Ninja Turtles: Mutant Mayhem Trailer Proves How Spider-Verse Changed Animation

The Ninja Turtles are taking a page from Spider-Man’s sketchbook.

Originally Published: Pictures

Spider-Man: Into the Spider-Verse isn’t the highest-grossing animated movie of all time. But over five years since it won acclaim in late 2018, it’s increasingly clear how much it left a lasting impression. One look at the new Teenage Mutant Ninja Turtles only proves it.

On Monday, Paramount Pictures released the trailer for Teenage Mutant Ninja Turtles: Mutant Mayhem, a new animated feature film in the Ninja Turtles franchise. (It is also the first animated Ninja Turtles movie in 16 years, after 2007’s TMNT.)

Produced by “Permanent Teenager” Seth Rogen and directed by Jeff Rowe (The Mitchells vs. the Machines), Mutant Mayhem sports a stylized comic book look that stands apart from the photorealism that has dominated animation since Pixar’s Toy Story in 1995. Instead, it looks a lot like Into the Spider-Verse, albeit with its own flourishes that differs from Spidey’s Oscar-winning picture.

Little is known about the plot of Mutant Mayhem, other than what’s obvious: The Ninja Turtles rise from the sewers of New York City for the first time to save the world (or at least the five boroughs) from their archenemy, Shredder. You can watch the trailer below.

With jagged edges, pencil-like textures, and physical movement that closely resembles Spider-Verse — not to mention a chill sense of humor adults might find as entertaining as kids — it’s now clear the Ninja Turtles are about to have its own “Spider-Verse.

While indie animators have always experimented with riskier styles, bigger studios have long resisted trying anything other than the half-cartoony, half-high fidelity look that Pixar, Disney, and DreamWorks popularized for years. A recent video by Vox revealed a handful of films from the 2000s, like 2006’s Monster House and 2008’s Bolt, actually strove for the stylized look that’s popular today. But attempts were halted by investors over fears the movies would fail at the box office. The realistic style was, as Vox put it, “popular, reliable, and safe.”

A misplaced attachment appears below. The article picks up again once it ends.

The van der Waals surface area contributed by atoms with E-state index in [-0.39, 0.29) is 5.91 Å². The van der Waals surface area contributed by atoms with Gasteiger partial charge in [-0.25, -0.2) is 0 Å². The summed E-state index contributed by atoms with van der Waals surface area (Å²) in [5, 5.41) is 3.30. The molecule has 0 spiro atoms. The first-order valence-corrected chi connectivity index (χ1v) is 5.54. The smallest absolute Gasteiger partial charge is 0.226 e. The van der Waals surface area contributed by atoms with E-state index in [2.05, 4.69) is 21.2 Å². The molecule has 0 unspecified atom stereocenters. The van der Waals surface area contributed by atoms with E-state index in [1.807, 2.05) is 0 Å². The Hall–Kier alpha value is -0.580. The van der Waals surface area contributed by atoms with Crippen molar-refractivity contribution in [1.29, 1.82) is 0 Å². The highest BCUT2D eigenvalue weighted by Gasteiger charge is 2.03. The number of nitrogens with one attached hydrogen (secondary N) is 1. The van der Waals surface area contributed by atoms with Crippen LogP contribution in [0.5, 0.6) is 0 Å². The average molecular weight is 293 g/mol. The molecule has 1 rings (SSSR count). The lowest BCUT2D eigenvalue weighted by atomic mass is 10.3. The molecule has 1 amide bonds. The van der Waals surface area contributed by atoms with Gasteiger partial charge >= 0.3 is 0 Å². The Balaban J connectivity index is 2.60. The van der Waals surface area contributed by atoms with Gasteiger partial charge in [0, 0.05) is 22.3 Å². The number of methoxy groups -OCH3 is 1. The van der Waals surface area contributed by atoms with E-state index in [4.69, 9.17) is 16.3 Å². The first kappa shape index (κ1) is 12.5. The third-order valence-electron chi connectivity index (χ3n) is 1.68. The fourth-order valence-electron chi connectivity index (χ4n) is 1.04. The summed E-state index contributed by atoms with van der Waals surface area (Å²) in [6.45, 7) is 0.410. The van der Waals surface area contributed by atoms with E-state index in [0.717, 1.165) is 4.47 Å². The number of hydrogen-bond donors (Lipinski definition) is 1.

The Peanuts Movie in 2015 felt like a step in this new direction. But the buzzy release of Spider-Man: Into the Spider-Verse three years later proved audiences want something new. More recent releases like The Mitchells vs. The Machines, The Bad Guys, and the sleeper hit Puss in Boots: The Last Wish are proof of Spider-Verse’s legacy, even if the box office grosses to these movies pale in comparison to, say, The Incredibles 2.

It’s also not unwarranted for the Ninja Turtles to have style like Spider-Verse either. The Turtles franchise is maybe the most artistically flexible kids’ franchise in history, as nearly every Ninja Turtles production looks unlike the other. (Compare the anime-inspired 2003 series to the 2012 CGI series.) Also like Spider-Man, the Ninja Turtles started in comics by artist/writers Peter Laird and Kevin Eastman, who formed Mirage Studios out of their apartment living room. The original Teenage Mutant Ninja Turtles comic was a parody of Marvel’s X-Men and Daredevil, and is a lot more violent than you might expect.

The Ninja Turtles have come a long way from their origins as grungy doodles in Laird and Eastman’s sketchbook, to a now-multimillion dollar franchise owned by Nickelodeon. But based on their new look exhibited in the trailer for Mutant Mayhem, it feels like the Turtles are reconnecting with their roots. They only had to copy Spider-Man to do so.

Ninja Turtles: Mutant Mayhem opens in theaters on August 4, 2023.

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